Quantitative analysis of Gallstones in Libyan Patients AM Jarari 1, JR Peela 1, TN Patil 1, A Hai 1, HA Awamy 1, SO El Saeity 2, EB AbdelKafi 2, MN El Hemri 2, MF Tayesh 2 1 - Department of Biochemistry, Faculty of Medicine, Al-Arab Medical University, Benghazi, Libya 2 - Department of Surgery, Faculty of Medicine, Al-Arab Medical University, Benghazi, Libya
Libyan J Med 2010; 5 0-0 aaICID: 896812
Article type: Original article
IC™ Value: 3.00
Abstract provided by Publisher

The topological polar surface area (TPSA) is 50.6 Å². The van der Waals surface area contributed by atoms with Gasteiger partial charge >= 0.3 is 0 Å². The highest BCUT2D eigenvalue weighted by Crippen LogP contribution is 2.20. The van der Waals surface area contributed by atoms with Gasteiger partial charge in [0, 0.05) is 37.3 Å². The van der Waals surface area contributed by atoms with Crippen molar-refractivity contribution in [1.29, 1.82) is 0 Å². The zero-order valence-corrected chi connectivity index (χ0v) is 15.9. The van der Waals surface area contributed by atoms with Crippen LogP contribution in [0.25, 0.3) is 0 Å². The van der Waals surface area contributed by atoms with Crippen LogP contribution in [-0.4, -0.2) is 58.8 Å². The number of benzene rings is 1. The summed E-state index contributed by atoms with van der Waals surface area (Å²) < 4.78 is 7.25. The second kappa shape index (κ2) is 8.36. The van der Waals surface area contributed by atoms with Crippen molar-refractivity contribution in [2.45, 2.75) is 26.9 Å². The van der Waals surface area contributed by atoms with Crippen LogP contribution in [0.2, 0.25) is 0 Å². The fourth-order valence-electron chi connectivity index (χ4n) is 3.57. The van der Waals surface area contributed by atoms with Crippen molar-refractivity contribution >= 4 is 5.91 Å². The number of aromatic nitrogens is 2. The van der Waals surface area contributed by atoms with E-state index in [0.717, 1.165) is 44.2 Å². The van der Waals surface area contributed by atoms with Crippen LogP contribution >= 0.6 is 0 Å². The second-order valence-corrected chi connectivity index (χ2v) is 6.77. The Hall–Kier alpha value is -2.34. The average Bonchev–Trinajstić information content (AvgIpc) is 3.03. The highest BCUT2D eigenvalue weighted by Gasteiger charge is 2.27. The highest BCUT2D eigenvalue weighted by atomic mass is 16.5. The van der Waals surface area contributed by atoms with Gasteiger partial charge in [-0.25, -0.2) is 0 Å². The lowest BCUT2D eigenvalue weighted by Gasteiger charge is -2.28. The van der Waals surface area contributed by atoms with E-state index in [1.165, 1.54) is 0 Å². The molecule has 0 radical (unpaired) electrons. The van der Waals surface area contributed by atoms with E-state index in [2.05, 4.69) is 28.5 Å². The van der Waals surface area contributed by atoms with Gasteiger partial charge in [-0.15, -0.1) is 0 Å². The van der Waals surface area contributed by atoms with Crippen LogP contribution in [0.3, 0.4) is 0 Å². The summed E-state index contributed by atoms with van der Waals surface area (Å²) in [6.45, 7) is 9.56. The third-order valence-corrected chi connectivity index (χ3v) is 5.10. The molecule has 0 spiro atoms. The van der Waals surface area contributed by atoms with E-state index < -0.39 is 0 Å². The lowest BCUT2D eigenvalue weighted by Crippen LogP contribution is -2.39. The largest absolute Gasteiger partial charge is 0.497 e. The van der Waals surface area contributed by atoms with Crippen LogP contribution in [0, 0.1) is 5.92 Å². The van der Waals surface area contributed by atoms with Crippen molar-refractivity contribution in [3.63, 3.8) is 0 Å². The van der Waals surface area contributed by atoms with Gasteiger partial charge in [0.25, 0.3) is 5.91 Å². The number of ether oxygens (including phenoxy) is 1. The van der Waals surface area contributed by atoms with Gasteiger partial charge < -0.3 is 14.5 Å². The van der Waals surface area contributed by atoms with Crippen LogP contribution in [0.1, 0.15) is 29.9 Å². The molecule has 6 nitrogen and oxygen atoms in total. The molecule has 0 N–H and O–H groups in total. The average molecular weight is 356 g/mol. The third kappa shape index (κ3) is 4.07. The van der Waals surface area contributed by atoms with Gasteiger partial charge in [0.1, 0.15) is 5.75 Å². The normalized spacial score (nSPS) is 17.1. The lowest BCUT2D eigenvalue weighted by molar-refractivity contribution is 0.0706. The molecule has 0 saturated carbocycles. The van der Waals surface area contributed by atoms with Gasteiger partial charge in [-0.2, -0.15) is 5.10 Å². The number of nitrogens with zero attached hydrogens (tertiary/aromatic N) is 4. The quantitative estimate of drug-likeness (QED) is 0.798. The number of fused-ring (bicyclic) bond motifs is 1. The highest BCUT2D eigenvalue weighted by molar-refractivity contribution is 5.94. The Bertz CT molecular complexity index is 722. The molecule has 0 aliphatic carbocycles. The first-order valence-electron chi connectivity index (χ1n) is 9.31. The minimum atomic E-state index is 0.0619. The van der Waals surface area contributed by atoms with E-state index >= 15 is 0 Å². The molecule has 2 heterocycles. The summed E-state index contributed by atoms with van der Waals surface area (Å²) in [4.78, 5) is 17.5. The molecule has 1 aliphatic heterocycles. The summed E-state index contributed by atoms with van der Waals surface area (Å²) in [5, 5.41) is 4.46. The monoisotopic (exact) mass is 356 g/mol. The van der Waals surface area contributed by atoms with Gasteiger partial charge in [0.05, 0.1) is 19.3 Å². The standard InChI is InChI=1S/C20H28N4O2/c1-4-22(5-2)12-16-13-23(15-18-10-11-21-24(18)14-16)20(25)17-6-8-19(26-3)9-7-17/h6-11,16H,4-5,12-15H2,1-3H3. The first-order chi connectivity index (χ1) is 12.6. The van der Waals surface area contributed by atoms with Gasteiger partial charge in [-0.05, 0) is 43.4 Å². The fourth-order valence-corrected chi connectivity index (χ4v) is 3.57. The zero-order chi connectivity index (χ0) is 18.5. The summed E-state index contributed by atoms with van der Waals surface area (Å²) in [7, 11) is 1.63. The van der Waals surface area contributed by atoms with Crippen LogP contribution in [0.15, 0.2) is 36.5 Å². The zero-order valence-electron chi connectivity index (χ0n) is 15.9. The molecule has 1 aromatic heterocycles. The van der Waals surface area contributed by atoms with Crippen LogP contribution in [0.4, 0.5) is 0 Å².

Gall stone disease is one of the major surgical problems in the Libyan population; it is probably related to diet, especially excessive consumption of meat. The study was conducted to determine the composition of gallstones and their possible etiology in a Libyan population. The chemical composition of gallstones from 41 patients (6 males and 35 females) was analyzed. The stones were classified into cholesterol, pigment and mixed stones. Cholesterol stones showed a significantly higher cholesterol content than pigment stones (p=0.0085) though not significantly higher than mixed stones. Their phospholipid content and inorganic phosphates were higher than in the other types of stones; and oxalate content was significantly elevated in comparison with mixed stones (p=0.0471). In mixed stones, the cholesterol, bile acids and bilirubin were intermediate between cholesterol and pigment stones whereas triglycerides were significantly more than pigment stones (p=0.0004). Bilirubin (0.0001) and bile acids (p=0.0009) were significantly higher than cholesterol stones (p=0.0001). However, they contained the lowest amounts of sodium, potassium, magnesium and oxalate. In pigment stones, bilirubin (p=0.0001) was significantly higher than both groups. Bile acid content was significantly higher than cholesterol stones (p=0.0001) but not significantly more than mixed stones. They showed the highest values of calcium, sodium, potassium, magnesium and chlorides compared to the other types of stones. High levels of cholesterol in stones and dyslipidemia associated with mixed as well as cholesterol gall stones suggest an etiological association and efforts to reduce dietary fat among the Libyan population may lead to decreased cholesterol and mixed gallstones.